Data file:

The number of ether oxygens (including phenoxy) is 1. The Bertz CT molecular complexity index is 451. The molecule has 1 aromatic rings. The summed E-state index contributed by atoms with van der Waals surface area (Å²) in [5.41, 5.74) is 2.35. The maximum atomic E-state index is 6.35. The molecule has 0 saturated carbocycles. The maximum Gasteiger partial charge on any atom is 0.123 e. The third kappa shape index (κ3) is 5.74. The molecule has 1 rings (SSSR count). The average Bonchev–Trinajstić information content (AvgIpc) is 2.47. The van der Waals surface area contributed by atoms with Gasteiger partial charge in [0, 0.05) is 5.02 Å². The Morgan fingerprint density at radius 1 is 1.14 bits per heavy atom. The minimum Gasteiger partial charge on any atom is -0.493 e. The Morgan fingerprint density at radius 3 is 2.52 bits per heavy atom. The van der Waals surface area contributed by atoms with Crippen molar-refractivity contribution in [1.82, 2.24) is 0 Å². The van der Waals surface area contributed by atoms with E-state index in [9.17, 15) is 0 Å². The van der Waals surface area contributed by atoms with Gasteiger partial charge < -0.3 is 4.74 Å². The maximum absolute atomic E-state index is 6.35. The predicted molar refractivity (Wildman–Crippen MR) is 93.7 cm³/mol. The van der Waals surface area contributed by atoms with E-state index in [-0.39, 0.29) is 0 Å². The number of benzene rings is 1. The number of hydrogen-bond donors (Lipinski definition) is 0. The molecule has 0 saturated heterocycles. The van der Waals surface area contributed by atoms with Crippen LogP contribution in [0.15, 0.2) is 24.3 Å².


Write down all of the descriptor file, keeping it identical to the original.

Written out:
The number of ether oxygens (including phenoxy) is 1. The Bertz CT molecular complexity index is 451. The molecule has 1 aromatic rings. The summed E-state index contributed by atoms with van der Waals surface area (Å²) in [5.41, 5.74) is 2.35. The maximum atomic E-state index is 6.35. The molecule has 0 saturated carbocycles. The maximum Gasteiger partial charge on any atom is 0.123 e. The third kappa shape index (κ3) is 5.74. The molecule has 1 rings (SSSR count). The average Bonchev–Trinajstić information content (AvgIpc) is 2.47. The van der Waals surface area contributed by atoms with Gasteiger partial charge in [0, 0.05) is 5.02 Å². The Morgan fingerprint density at radius 1 is 1.14 bits per heavy atom. The minimum Gasteiger partial charge on any atom is -0.493 e. The Morgan fingerprint density at radius 3 is 2.52 bits per heavy atom. The van der Waals surface area contributed by atoms with Crippen molar-refractivity contribution in [1.82, 2.24) is 0 Å². The van der Waals surface area contributed by atoms with E-state index in [9.17, 15) is 0 Å². The van der Waals surface area contributed by atoms with Gasteiger partial charge < -0.3 is 4.74 Å². The maximum absolute atomic E-state index is 6.35. The predicted molar refractivity (Wildman–Crippen MR) is 93.7 cm³/mol. The van der Waals surface area contributed by atoms with E-state index in [-0.39, 0.29) is 0 Å². The number of benzene rings is 1. The number of hydrogen-bond donors (Lipinski definition) is 0. The molecule has 0 saturated heterocycles. The van der Waals surface area contributed by atoms with Crippen LogP contribution in [0.15, 0.2) is 24.3 Å².